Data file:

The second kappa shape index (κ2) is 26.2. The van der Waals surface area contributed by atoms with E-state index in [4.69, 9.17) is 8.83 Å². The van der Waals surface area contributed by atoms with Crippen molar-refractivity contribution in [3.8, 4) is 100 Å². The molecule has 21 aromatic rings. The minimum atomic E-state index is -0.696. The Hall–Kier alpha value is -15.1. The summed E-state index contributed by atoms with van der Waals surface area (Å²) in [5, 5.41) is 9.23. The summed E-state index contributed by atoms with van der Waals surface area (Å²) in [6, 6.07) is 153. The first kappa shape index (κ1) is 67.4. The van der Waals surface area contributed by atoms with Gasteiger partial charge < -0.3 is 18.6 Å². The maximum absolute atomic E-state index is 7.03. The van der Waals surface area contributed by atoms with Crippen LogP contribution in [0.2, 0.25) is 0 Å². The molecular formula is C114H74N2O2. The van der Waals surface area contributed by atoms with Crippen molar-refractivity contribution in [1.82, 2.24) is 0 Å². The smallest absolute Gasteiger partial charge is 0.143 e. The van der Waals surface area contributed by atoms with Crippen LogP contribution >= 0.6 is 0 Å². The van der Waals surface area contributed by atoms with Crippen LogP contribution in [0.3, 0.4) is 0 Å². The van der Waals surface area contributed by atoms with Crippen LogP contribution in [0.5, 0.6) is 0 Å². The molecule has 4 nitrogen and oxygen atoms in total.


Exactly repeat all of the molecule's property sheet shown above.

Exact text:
The second kappa shape index (κ2) is 26.2. The van der Waals surface area contributed by atoms with E-state index in [4.69, 9.17) is 8.83 Å². The van der Waals surface area contributed by atoms with Crippen molar-refractivity contribution in [3.8, 4) is 100 Å². The molecule has 21 aromatic rings. The minimum atomic E-state index is -0.696. The Hall–Kier alpha value is -15.1. The summed E-state index contributed by atoms with van der Waals surface area (Å²) in [5, 5.41) is 9.23. The summed E-state index contributed by atoms with van der Waals surface area (Å²) in [6, 6.07) is 153. The first kappa shape index (κ1) is 67.4. The van der Waals surface area contributed by atoms with Gasteiger partial charge < -0.3 is 18.6 Å². The maximum absolute atomic E-state index is 7.03. The van der Waals surface area contributed by atoms with Crippen LogP contribution in [0.2, 0.25) is 0 Å². The molecular formula is C114H74N2O2. The van der Waals surface area contributed by atoms with Crippen molar-refractivity contribution in [1.82, 2.24) is 0 Å². The smallest absolute Gasteiger partial charge is 0.143 e. The van der Waals surface area contributed by atoms with Crippen LogP contribution >= 0.6 is 0 Å². The van der Waals surface area contributed by atoms with Crippen LogP contribution in [0.3, 0.4) is 0 Å². The van der Waals surface area contributed by atoms with Crippen LogP contribution in [0.5, 0.6) is 0 Å². The molecule has 4 nitrogen and oxygen atoms in total.